Arctic Monkeys get cryptic

Arctic Monkeys - Humbug
Not to undersell Arctic Monkeys‘ melodic talents, or their ability to hammer out catchy post-punk riffage, but the group’s greatest asset has always been frontman Alex Turner’s quirky, vibrant lyrics. On the band’s two previous full-lengths, 2006′s Whatever People Say I Am, That’s What I’m Not and 2007′s Favourite Worst Nightmare, his lyrics were rich in detail and rife with slang, brilliantly portraying the minutia of British daily life in a thick Yorkshire accent.

It’s a little disappointing that for Humbug, the band’s third album, Turner opted to shift his lyrics into more cryptic terrain. The descriptions of knackered Converse and fascist club bouncers are gone, replaced by oblique metaphors like “And you’re sinking like a stone / But you know what it’s like to hold the jeweller’s hands / That procession of pioneers all drown” (from “The Jeweller’s Hands”). Turner still has a way with words, but lyrics such as this lack the personality and instant gratification of his previous work.

Arctic Monkeys’ sound has changed too. The album was recorded with Josh Homme (Queens of the Stone Age) at a studio in Joshua Tree, California, so it’s fitting that this is the band’s desert rock record. The album opens with “My Propellor,” which shifts between grungy powerchords and haunting, Wild West-inspired riffs. The vocal harmonies on tracks like “Dangerous Animals” and “Secret Door” are swathed in reverb, evoking the lonely, desolate plains of the Mojave Desert. It may lack the charming Britishness of the Arctic Monkeys’ past work, but Humbug is by far their most sonically diverse offering yet, with layers and effects aplenty.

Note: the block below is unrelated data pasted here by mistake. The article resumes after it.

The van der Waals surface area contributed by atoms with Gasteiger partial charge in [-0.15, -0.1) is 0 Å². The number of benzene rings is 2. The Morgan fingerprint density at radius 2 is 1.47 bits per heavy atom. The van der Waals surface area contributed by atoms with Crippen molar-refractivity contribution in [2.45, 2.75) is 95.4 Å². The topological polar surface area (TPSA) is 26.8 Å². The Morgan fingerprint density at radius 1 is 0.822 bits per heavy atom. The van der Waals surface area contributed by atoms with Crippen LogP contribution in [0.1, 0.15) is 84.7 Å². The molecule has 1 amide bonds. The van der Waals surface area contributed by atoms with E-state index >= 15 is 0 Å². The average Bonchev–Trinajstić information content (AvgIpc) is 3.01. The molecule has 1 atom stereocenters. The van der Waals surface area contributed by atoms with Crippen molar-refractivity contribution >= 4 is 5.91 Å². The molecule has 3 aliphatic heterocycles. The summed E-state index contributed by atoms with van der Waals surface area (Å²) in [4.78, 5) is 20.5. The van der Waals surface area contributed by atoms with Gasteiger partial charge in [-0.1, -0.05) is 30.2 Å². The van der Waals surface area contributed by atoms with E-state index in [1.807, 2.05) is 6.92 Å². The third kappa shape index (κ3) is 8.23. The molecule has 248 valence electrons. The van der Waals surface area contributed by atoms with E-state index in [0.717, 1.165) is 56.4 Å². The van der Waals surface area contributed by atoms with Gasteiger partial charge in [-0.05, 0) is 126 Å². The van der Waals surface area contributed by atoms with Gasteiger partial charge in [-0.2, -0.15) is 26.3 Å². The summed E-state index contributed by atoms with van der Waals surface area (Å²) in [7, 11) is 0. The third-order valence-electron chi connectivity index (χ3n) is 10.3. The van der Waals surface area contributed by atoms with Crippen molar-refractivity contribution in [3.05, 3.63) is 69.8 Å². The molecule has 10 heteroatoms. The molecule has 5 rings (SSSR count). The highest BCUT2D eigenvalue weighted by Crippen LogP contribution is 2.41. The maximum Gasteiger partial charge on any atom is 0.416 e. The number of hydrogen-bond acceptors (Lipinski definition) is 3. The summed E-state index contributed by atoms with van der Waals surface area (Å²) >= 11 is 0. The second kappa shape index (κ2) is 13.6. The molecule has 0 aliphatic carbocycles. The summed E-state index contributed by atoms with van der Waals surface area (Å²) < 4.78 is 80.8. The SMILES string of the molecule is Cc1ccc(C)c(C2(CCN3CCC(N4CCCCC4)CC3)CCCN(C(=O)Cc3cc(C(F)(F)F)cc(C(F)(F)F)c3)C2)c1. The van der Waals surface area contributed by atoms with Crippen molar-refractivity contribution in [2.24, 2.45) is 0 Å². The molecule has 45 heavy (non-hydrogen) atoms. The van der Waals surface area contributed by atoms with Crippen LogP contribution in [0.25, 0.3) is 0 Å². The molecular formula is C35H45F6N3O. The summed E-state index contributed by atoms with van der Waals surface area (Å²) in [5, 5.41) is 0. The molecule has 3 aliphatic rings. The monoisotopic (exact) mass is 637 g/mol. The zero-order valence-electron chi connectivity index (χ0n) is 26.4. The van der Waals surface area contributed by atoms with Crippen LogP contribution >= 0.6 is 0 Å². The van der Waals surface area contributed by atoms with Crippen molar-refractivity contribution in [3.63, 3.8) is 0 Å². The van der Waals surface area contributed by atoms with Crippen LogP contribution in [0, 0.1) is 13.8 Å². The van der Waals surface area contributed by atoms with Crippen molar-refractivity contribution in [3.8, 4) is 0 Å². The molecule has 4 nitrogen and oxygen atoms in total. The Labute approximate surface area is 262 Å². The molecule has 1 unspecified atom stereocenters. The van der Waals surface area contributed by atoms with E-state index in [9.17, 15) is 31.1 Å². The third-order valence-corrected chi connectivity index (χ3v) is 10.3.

While much of the album finds the band delving into moody hard rock and twangy spaghetti western atmospherics, the collection’s clear standout is its most straightforward offering. “Cornerstone” is a mid-tempo acoustic strummer that could almost pass for the Kinks, its detailed imagery making it the closest the album comes to recreating Turner’s previous poetic triumphs. “I thought I saw you in The Rusty Hook / Huddled up in a wicker chair” he sings, recounting a previous relationship in heart-wrenching detail.

Although it is not as iconic as the band’s previous work, the album proves that Arctic Monkeys have the depth and range to outlast the onslaught of hype that greeted their arrival onto the music scene. As a stylistic experiment that’s clearly intended to test the band’s limitations, Humbug is a consistently enjoyable record that proves that the four lads from Sheffield will long outlast the 15 minutes allotted to many of their Britpop peers.
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One Comment

  1. Posted June 19, 2012 at 7:27 am | Permalink

    Hello I just came across your site and very much eninyjog it.The whole Arctic Monkeys thing passed me by for reasons I cannot wholly explain although I suspect it is just called getting old’.All the best,Ian TBx

2 Trackbacks

  1. By Arctic Monkeys @ Malkin Bowl, 9/20/09 on September 21, 2009 at 12:10 pm

    [...] their first album and nothing else. Not to suggest that Humbug, the group’s latest, is bad—it isn’t. But it and its predecessor, 2007’s Favourite Worst Nightmare, lack the punkish fury and [...]

  2. By Unexpected charisma from Alex Turner on November 13, 2009 at 11:27 am

    [...] from Alex Turner November 13, 2009 Arctic Monkeys‘ third album, the Josh Homme-produced Humbug, is a solid-but-unspectacular collection of desert rock that scales back the group’s usual [...]

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